Webb gives the audience an engaging history lesson about Andersonville; even longtime Civil War buffs will learn a thing or two. The play recalls the construction of Andersonville for 10,000 prisoners and its pathetically overcrowded population of 32,000. Over twelve thousand prisoners died there. Webb talks about the lack of barracks or tents for protection against the elements, the lack of medical care and, importantly, a group called ‘the raiders,’ Union brigands who harassed, beat and held up other Union soldiers. Andersonville was not the only hellhole prisoner in the war. The Union had one at Elmira, NY that was nearly just as bad. Andersonville’s abuse of its prisoners was so horrific, though, that after the war its commandant, Henry Wirz, was hanged (the only Confederate executed).
History buffs should leap on to the ferry to Governor’s Island to see the play (free tickets, too, if you reserve them on Ameliatheplay.com). It’s a great way to learn about the Civil War and the men and women in it. And, the rest of the day, you can lie on the sprawling lawns and picnic or ride your bike along the island’s trails and gaze at the Statue of Liberty and Ellis Island.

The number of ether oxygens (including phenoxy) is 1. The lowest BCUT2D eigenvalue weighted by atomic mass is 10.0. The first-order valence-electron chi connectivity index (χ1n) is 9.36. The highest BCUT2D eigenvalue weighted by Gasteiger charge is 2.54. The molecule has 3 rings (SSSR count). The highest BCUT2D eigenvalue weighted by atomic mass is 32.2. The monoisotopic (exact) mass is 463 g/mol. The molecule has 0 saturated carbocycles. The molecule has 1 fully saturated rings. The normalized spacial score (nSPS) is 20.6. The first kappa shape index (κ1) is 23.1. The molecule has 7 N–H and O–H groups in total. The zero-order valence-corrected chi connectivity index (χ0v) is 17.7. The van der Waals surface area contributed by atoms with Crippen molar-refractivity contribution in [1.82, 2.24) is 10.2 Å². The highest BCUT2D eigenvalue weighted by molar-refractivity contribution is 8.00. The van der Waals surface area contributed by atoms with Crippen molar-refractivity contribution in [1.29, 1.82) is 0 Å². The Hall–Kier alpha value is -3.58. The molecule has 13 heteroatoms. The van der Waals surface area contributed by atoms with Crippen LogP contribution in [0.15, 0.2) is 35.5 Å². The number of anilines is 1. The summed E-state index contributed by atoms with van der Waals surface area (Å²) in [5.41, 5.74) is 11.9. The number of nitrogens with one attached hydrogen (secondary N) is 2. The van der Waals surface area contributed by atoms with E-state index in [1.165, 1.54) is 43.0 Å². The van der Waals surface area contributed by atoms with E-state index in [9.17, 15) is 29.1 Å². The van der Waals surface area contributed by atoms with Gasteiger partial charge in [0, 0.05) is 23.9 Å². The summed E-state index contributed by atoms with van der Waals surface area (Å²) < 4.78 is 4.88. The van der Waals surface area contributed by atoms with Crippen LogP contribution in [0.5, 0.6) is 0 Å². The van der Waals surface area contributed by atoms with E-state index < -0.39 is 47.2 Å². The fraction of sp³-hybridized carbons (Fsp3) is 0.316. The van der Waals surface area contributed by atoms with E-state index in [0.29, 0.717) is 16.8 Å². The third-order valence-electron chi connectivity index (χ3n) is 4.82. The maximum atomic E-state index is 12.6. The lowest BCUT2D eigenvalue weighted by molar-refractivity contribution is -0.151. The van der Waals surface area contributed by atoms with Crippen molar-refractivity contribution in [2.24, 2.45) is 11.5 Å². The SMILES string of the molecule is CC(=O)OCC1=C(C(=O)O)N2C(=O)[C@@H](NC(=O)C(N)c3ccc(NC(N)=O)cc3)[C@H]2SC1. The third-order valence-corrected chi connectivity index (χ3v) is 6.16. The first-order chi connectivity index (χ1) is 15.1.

PRODUCTION Producers: All in Three Years Co.; Lighting: Marianne Meadows; Costumes: Sigridur Johannesdottir; Sound: Stowe Nelson; Stage Manager: Joshua Klein. The play is directed by Bill Largess.
comments powered by Disqus
- Film Conjures Era That Some in Selma Would Rather Not Revisit
- White? Black? A Murky Distinction Grows Still Murkier
- The best history books of 2014 – as rated by historians
- High school students now must take a world history class to graduate, new law says
- Newly Released Sandia Labs Film Presents Story of U.S. Nuclear Weapons Safety Effort
- Majors in history earn more than others in the humanities
- The director of Mount Vernon’s library says it’s difficult to pierce the Washington myth (Interview)
- The Unsuspecting Thing Conservative Historian David Barton Did With $1 Million Awarded to Him in Defamation Lawsuit
- Celebrated Holocaust archivist Robert Wolfe dies at age 93
- New Churchill Museum director shares vision